Miguel Campbell is a veteran in the house music scene, having released across a range of labels, including Hot Creations, No. 19 and Ultra over the two-decade span of his career. Throughout his time as a DJ, producer and label owner, he has seen a lot of changes in the sounds that dominate dance music. We caught up with Miguel to talk about his latest releases and collaborations, his label Outcross Records, and which sub-genres will be next to gain popularity.
You’ve been working on your upcoming project, the Walk & Talk EP. What did you enjoy most about putting the music together for this?
This was a really fun EP to make. We used lots of new bits of studio equipment throughout the whole production process and it was great to learn some of the hardware as we were going along. It’s instantly gratifying when you record the sounds into the computer and they sound great!
You worked alongside SION on the new release. What do you enjoy about collaborating with other artists to create music, and how do you go about choosing the people you’d like to work with?
It was great to work with SION on this project. We worked in the studio together several times whilst producing this EP and we both learnt from each other as we went along. We had lots of laughs and a great time whilst working. I feel that when collaborating with another artist, it is very important to know one another or to have a full mutual understanding of one another’s music and ethos. This is something that the universe has always decided for me and I always look forward to being presented with opportunities for new collaborative projects.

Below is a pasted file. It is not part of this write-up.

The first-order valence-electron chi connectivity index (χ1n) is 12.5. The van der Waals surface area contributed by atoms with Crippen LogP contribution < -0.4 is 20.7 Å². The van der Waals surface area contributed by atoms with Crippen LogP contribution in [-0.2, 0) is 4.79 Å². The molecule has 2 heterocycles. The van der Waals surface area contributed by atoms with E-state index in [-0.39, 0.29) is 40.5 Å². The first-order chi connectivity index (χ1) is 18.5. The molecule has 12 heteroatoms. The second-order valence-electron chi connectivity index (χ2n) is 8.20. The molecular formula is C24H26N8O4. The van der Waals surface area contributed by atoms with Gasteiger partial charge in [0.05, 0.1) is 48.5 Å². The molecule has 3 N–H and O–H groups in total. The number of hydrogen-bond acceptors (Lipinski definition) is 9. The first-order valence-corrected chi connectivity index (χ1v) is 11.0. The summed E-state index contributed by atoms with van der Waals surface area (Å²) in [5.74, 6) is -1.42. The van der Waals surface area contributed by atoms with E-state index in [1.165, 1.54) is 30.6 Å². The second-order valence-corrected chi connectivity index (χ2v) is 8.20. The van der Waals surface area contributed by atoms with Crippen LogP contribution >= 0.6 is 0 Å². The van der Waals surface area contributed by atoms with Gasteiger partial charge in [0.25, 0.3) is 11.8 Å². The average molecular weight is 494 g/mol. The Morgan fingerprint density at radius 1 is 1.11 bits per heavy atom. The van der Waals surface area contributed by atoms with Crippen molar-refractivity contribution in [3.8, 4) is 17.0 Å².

How would you describe the overall vibe of the project? How does it differ from your last few releases this year?
This project was a mixed bag of styles and vibes. Some of the tracks also change style halfway through the recording! At the core of it we have an Outcross vibe throughout, but we have drawn upon inspiration from all of the different sounding dance music genres that SION & I are into. There are elements of funk, techno, electro and all sorts of other things going on.
Have you had to alter your sound to meet demands for what’s popular?
As the dance music scene has evolved, I have found myself using more electronic sounds, less organic ones and also simplifying the process. This has been key to staying true to my own sound and not having to subside to the expectations of dance music today. My music has been from the heart since I first tried my hand at music production. I’ve managed to carve out my own sound over the years and this is something that I refuse to compromise.
The new EP follows your collaboration with Colour Castle on, ‘I Know A Place’. Did you meet Colour Castle during your tour in Australia back in December last year?
Chris (Colour Castle) and I had lots of mutual friends, and after working on a remix for his single ‘Love Addict’, it was a pleasure to finally hook up with him in Sydney and get into the studio together.
‘I Know A Place’ came out on Australian label TMRW Music. Having reached a milestone with your own label Outcross Records, what are the main differences you’ve noticed between the music you release on Outcross and other labels?